Victorians: They Will Earn Your Respect
By Keegan Armke (4-98)

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          Lake Victoria is the third largest lake in the world. It’s the largest tropical lake. Picture a lake of roughly ovalure shape that stretches almost 250 miles at its longest point and almost 200 miles at its widest point.
          As you may already know, many cichlids of Lake Victoria are becoming extinct in the wild. Between the Nile perch, deforestation, and water hyacinths, the future of these fishes looks bleak.
          Sources say more than 200 species exist in the lake, and approximately the same number have already vanished. In the only book devoted solely to Victorian cichlids, Lake Victoria Rock Cichlids, author Ole Seehausen says many species he studied only a few years ago can no longer be found alive in the lake today.
          Noted cichlid expert Dr. Paul Loiselle says the piscavore species are especially endangered due to their open-water habitat. He says almost any living Lake Victoria piscavore cichlid is a rarity that needs to be protected.
          Some aquarists still need to learn that there is more to Lake Victoria cichlids than flame backs, rock kribensis and thick skins. No doubt, true strains of these fish are extremely attractive, but scores of new and interesting species are gradually being made available.
          If one counts the numerous smaller bodies of water in the equatorial zone in the vicinity of Lake Victoria as producing “Victorian” cichlids, there are many more from which to choose.
          Unusual Victorians seem to be highly prized in Europe and brought surprisingly high prices at last year’s ACA auction in Chicago—often bringing higher prices than many of the Tropheus species!
          One thing that sets Victorian cichlids apart from their Malawi and Tanganyika cousins is their irregular availability. For instance, we would not know where to go to replace some of the species we keep should we lose our present colony. In some ways, there’s appeal in this. Who doesn’t like the distinction of being one of the few aquarists anywhere to house specimens of Rockgrazerus sp. “Bright Red & Blue?” (to name a completely fictitious fish)
          When one observes enough Victorian species closely enough, he learns that these cichlids are not as easy to stereotype in regard to color, shape and action as is commonly thought. The habits of different species groups vary widely from each other.
          Commonly, even experienced, knowledgeable aquarists tend to group all Victorian cichlids together under one broad genus—”Haplochromis”.
          That’s old thinking. Today, we know that a Victorian cichlid could be a Haplochromis… or it could be an Astatotilapia or a Paralabidochromis or Psammochromis or a Lipochromis or Prognathochromis or Neochromis or Xystichromis, to name some present-day genuses.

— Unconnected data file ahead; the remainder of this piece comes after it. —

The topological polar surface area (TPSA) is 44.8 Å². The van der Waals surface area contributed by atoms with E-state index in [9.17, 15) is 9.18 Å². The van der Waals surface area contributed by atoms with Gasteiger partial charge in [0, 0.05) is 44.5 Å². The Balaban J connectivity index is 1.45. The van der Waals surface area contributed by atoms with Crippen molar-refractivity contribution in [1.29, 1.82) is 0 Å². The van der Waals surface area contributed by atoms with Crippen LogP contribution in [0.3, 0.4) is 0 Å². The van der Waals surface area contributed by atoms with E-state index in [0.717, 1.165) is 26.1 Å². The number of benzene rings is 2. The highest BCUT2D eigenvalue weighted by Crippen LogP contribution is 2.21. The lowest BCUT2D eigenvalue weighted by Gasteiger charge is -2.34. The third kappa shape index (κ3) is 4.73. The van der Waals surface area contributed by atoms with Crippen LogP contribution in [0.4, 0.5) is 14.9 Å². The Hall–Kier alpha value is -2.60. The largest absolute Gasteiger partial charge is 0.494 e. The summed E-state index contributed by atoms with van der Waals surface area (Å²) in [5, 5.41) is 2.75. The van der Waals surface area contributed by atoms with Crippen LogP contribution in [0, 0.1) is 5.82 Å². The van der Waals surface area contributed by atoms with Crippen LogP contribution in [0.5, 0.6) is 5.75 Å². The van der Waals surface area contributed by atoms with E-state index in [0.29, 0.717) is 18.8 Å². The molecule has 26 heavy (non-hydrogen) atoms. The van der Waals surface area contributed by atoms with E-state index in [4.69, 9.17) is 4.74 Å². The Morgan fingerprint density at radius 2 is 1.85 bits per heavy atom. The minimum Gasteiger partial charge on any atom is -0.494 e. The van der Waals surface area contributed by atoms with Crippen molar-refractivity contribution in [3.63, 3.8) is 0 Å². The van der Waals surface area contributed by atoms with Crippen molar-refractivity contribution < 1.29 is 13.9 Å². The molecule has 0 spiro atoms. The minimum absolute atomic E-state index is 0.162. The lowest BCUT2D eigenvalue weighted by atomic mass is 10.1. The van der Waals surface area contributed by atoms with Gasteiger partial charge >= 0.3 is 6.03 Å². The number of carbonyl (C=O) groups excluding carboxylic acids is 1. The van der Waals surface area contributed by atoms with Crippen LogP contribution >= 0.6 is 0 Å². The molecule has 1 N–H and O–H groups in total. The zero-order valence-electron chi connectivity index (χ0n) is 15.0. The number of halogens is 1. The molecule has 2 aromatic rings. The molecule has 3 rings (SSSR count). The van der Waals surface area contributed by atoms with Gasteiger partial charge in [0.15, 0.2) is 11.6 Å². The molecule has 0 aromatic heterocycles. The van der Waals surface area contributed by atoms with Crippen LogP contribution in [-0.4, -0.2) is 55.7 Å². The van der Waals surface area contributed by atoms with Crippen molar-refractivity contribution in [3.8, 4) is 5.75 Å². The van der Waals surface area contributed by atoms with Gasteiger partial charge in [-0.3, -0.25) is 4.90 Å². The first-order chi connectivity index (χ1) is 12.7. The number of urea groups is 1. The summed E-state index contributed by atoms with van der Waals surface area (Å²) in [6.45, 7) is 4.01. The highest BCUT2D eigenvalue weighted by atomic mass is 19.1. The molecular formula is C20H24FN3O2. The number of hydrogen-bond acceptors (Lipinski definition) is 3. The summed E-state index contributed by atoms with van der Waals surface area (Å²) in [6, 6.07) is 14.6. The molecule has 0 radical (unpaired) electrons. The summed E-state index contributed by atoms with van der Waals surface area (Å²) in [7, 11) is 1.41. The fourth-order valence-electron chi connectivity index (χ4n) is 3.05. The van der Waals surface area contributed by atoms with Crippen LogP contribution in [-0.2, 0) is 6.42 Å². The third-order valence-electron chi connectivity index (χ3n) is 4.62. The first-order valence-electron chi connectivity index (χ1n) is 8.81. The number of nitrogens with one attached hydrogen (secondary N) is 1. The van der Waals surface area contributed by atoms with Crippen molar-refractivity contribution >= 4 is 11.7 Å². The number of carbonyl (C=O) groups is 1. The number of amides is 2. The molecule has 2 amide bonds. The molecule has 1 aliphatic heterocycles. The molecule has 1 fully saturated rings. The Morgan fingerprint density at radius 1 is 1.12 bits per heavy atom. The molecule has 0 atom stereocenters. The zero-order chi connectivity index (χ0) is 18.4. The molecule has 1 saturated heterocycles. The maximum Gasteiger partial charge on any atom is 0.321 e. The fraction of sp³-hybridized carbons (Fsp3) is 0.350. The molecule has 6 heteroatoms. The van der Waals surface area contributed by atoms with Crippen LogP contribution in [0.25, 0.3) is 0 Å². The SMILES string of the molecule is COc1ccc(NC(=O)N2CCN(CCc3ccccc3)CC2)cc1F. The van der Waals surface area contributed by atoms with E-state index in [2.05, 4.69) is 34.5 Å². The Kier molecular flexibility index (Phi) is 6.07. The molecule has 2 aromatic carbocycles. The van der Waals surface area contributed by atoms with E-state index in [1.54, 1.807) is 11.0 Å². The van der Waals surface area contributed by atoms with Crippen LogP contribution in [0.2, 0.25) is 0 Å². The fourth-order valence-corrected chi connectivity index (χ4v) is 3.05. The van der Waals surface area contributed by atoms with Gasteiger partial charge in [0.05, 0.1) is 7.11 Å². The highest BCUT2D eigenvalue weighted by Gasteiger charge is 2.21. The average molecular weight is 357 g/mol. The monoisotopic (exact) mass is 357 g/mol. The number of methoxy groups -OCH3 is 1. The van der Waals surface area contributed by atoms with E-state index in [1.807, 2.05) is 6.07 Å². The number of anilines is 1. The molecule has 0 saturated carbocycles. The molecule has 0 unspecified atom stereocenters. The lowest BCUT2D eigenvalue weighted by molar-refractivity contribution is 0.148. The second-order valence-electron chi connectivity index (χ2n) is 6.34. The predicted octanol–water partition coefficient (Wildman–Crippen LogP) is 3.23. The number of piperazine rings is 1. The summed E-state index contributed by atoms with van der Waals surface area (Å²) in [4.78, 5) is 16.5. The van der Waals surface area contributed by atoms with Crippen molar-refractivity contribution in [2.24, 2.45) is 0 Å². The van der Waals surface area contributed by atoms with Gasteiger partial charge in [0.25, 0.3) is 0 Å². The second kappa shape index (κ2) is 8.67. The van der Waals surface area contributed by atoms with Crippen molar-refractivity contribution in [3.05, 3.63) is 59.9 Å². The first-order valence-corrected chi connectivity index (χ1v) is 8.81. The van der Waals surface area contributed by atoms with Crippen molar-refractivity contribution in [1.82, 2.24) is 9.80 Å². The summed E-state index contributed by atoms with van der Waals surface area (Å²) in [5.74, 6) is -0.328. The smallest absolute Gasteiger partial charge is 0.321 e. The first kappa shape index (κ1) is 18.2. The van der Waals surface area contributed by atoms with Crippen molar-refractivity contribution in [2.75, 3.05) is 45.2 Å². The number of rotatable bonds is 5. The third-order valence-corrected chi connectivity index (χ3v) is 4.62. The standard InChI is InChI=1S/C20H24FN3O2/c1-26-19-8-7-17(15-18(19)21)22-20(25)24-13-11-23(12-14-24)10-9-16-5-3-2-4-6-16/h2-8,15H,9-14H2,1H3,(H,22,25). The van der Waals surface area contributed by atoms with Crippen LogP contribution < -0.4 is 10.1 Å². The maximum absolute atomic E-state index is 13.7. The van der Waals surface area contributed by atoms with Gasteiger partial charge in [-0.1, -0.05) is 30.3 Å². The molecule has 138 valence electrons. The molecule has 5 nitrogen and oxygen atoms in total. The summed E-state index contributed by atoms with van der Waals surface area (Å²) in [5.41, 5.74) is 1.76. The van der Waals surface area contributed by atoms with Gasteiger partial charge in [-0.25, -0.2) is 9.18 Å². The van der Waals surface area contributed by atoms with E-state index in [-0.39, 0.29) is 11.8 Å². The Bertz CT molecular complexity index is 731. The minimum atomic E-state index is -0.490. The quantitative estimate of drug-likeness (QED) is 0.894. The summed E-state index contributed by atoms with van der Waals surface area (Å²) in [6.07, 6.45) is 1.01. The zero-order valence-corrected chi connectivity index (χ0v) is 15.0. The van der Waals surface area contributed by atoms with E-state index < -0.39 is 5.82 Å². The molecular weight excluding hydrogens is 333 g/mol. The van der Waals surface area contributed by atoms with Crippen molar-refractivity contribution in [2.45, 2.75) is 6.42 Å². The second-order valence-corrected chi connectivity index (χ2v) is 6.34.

It’s a fact that a majority of known Victorian cichlid species have been discovered since 1991. Many of these newly discovered species are still quite rare in the hobby.
           In our experience, aquarium-kept Victorians are nothing if not adaptable. We keep Victorians in a variety of environments ranging from single- to multi-species tanks to full-blown community tanks housing cichlids from all three lakes.
During an ACA talk by Dr. Loiselle, he mentioned that some Victorian cichlids are surviving the Nile perch menace by escaping to water hyacinth beds where water is so low in dissolved oxygen content the feared predator cannot follow. Predictably, the hardy Victorian adapts.
          Let's take this opportunity to shatter a couple of  “myths” that surround the keeping of Victorian cichlids:
One of these myths says that two or more Victorian species cannot be housed together without great risk of inbreeding.
Without common-sense care, this is certainly a possibibility. However, with the infusion of new species, there is enough diversity in Victorian cichlids to house multiple species together in the manner that Malawi or Tanganyika cichlids are kept together.
           The second is that, contrary to common belief, not all Victorians are easy to breed. Just ask the many skilled aquarists who have failed in their attempts to successfully breed and raise the H. nyererei complex.
           Victorian cichlids overall have much to offer as highly desirable aquarium occupants.
           For the most part, males are beautiful fish, displaying colors that rival Malawi peacocks and other “jewel-like” species.
           They remain comparatively small—almost small enough to qualify as dwarf cichlids. Seehausen’s book cites maximum size at about 4" for most Victorian cichlids, but many remain smaller.
           They don’t significantly disrupt a tank’s interior appearance. They are not the serious excavators that some of their Malawi cousins are, for instance.
           Once bred and hatched, the fry are easily reared and adapt to a wide variety of feeding habits and aquarium environment.
           Admittedly, we go to great lengths to seek out new and rare young Victorians for our tanks. We want to see how they really look as they grow and start to color—and I enjoy the challenge of keeping a fish that may or may not continue to exist in nature.
           When someone asks me what I have new and interesting in my tanks, I rarely hesitate. I simply say, “Let’s look at the Victorians.”

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